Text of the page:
"Every man is a variation of yourself." - William Saroyan
photo credit: Diego Colon
"Why this play?" Michael Thornton asked me, hours before the performance. The short answer was because I liked it and I wanted to see these actors in these roles.
The longer answer was in the stage directions, halfway through the first act. When describing the bar the play is set in, Saroyan states that "each person belongs to the environment, in his own person, as himself...It's a good, lowdown honky-tonk American place that lets people alone." At its best, the stage is this to all Chicago artists. It is a safe space that allows us to be the complex characters that we are, to play and discover and be. Nick's Pacific Street Saloon is a place where people can dream, where they can reimagine who they are despite whatever stereotype society dictates.
Katarina, the hooker with a heart of gold, dreams of being an actress named Kitty. So that's who she is, because Joe chooses to believe it. Krupp, the well-meaning cop, dreams of pursuing a life beyond his police work which he no longer believes in, and for a moment, he truly becomes more than he is. Dudley knows his true love will pick up the phone. Any second now. Despite the economic state, the seedy location, the vast differences in class, the war going on outside, people risk their hearts for the chance that they can fulfill their destiny and find their happiness. If only for a moment.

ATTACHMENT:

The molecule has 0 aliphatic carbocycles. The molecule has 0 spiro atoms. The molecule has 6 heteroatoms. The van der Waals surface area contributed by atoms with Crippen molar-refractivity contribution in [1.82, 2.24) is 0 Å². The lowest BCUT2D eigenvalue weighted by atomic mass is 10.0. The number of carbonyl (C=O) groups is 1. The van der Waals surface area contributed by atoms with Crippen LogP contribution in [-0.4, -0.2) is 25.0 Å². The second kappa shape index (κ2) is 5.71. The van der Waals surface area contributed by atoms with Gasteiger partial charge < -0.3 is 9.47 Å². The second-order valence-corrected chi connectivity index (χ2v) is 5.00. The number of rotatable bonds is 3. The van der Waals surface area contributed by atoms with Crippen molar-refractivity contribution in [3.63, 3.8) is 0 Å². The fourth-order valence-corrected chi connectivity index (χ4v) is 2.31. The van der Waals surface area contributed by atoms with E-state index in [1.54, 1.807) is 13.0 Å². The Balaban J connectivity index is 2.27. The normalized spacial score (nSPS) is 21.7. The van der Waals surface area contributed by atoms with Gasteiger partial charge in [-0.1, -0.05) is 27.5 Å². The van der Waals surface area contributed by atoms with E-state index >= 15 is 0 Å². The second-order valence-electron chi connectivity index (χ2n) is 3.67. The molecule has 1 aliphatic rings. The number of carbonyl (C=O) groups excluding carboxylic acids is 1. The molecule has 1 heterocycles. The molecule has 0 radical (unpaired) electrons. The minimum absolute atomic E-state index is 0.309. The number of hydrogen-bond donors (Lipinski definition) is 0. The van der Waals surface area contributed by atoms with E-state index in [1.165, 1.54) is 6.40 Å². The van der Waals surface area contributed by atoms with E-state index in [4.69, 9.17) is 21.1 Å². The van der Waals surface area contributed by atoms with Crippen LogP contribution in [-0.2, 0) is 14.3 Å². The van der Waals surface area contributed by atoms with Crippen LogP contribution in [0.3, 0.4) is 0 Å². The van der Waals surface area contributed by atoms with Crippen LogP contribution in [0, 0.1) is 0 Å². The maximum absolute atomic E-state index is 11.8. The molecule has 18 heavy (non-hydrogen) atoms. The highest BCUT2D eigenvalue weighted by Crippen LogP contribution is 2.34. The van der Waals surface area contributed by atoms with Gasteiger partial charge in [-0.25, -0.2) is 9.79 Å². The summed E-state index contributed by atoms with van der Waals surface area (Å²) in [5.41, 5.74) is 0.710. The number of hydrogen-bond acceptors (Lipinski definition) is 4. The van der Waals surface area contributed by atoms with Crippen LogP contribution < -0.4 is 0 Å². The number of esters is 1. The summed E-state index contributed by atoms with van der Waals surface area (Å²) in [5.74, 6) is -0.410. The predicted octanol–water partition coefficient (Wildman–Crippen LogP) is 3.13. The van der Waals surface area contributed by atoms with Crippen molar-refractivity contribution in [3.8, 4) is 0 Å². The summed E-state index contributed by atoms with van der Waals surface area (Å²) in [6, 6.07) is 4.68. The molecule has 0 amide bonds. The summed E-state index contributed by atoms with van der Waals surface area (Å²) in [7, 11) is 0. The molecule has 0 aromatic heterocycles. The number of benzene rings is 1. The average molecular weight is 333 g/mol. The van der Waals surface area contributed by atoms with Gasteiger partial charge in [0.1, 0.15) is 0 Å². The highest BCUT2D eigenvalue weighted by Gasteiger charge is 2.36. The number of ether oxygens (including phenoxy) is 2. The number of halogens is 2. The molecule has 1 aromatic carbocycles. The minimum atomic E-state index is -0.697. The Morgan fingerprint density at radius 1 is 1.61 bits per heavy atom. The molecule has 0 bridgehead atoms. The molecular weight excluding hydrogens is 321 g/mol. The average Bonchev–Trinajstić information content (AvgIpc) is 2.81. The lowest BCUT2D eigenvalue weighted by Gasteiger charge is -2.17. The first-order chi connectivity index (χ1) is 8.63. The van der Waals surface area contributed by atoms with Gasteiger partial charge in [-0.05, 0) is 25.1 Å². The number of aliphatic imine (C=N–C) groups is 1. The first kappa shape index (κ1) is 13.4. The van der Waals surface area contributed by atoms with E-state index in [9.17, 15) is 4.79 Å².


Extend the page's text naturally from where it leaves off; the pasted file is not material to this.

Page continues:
We wanted to do this classic American play because this was a truly American cast. And a beautifully talented one that proved that non-traditional casting can work and can even enrich the text that's there. AC Smith, Michael Patrick Thornton, Anthony Fleming III, Ricardo Gutierrez, Bryan Bosque, Blake Russell, Samuel Roberson, Todd Garcia, Alana Arenas, Anish Jethmalani, Jessie Fisher, Delia Kropp, Diego Colon, Frank Sawa, Kevin Douglas, Demetrios Troy, Barbara Robertson, Behzad Dabu, Christine Bunuan, Chay Yew...these are my stage heroes -- people I would pay to see read the phone book, and here they were putting on a piece of art all on the same stage. Incredible artists from so many different communities telling a story they might not normally get to tell together. In roles they might not normally be called in for. What a dream.
This is the new stage picture that we are promoting.
photo credit: Joe Mazza at Brave-Lux
We were so honored to co-produce this reading with Chay Yew, Victory Gardens Theatre and The League of Chicago Theatres who all believed in our mission to inspire theater leaders, artists and patrons to open their minds to new possibilities. And we were thrilled to see so many patrons, artists and artistic leaders of our community show up that incredible Monday night, whether it be out curiosity, support or desire to push the conversation further.
We wanted to do this staged reading series because it was a way to offer the world what we could be. That onstage is where we can risk, where we can dream and dream big. I can't wait to see what's next.